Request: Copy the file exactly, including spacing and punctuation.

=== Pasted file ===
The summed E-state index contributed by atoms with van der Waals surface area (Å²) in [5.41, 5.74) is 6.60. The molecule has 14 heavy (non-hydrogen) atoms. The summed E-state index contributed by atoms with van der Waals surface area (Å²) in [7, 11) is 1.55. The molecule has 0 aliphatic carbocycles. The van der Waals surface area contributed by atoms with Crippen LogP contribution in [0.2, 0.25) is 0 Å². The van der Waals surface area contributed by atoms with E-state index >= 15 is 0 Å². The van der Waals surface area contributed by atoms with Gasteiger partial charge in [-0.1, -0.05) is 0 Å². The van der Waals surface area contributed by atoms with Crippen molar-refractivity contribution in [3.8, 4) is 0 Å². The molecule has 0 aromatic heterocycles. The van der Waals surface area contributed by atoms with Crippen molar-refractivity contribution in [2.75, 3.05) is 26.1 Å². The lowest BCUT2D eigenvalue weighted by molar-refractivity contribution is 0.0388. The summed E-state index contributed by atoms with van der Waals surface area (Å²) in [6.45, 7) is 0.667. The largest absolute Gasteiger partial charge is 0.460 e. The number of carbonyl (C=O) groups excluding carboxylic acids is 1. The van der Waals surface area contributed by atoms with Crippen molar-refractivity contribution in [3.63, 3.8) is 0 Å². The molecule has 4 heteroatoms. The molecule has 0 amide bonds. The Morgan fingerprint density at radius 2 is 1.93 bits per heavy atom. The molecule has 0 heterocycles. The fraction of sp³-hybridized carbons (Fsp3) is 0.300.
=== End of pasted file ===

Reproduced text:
The summed E-state index contributed by atoms with van der Waals surface area (Å²) in [5.41, 5.74) is 6.60. The molecule has 14 heavy (non-hydrogen) atoms. The summed E-state index contributed by atoms with van der Waals surface area (Å²) in [7, 11) is 1.55. The molecule has 0 aliphatic carbocycles. The van der Waals surface area contributed by atoms with Crippen LogP contribution in [0.2, 0.25) is 0 Å². The van der Waals surface area contributed by atoms with E-state index >= 15 is 0 Å². The van der Waals surface area contributed by atoms with Gasteiger partial charge in [-0.1, -0.05) is 0 Å². The van der Waals surface area contributed by atoms with Crippen molar-refractivity contribution in [3.8, 4) is 0 Å². The molecule has 0 aromatic heterocycles. The van der Waals surface area contributed by atoms with Crippen molar-refractivity contribution in [2.75, 3.05) is 26.1 Å². The lowest BCUT2D eigenvalue weighted by molar-refractivity contribution is 0.0388. The summed E-state index contributed by atoms with van der Waals surface area (Å²) in [6.45, 7) is 0.667. The largest absolute Gasteiger partial charge is 0.460 e. The number of carbonyl (C=O) groups excluding carboxylic acids is 1. The van der Waals surface area contributed by atoms with Crippen molar-refractivity contribution in [3.63, 3.8) is 0 Å². The molecule has 4 heteroatoms. The molecule has 0 amide bonds. The Morgan fingerprint density at radius 2 is 1.93 bits per heavy atom. The molecule has 0 heterocycles. The fraction of sp³-hybridized carbons (Fsp3) is 0.300.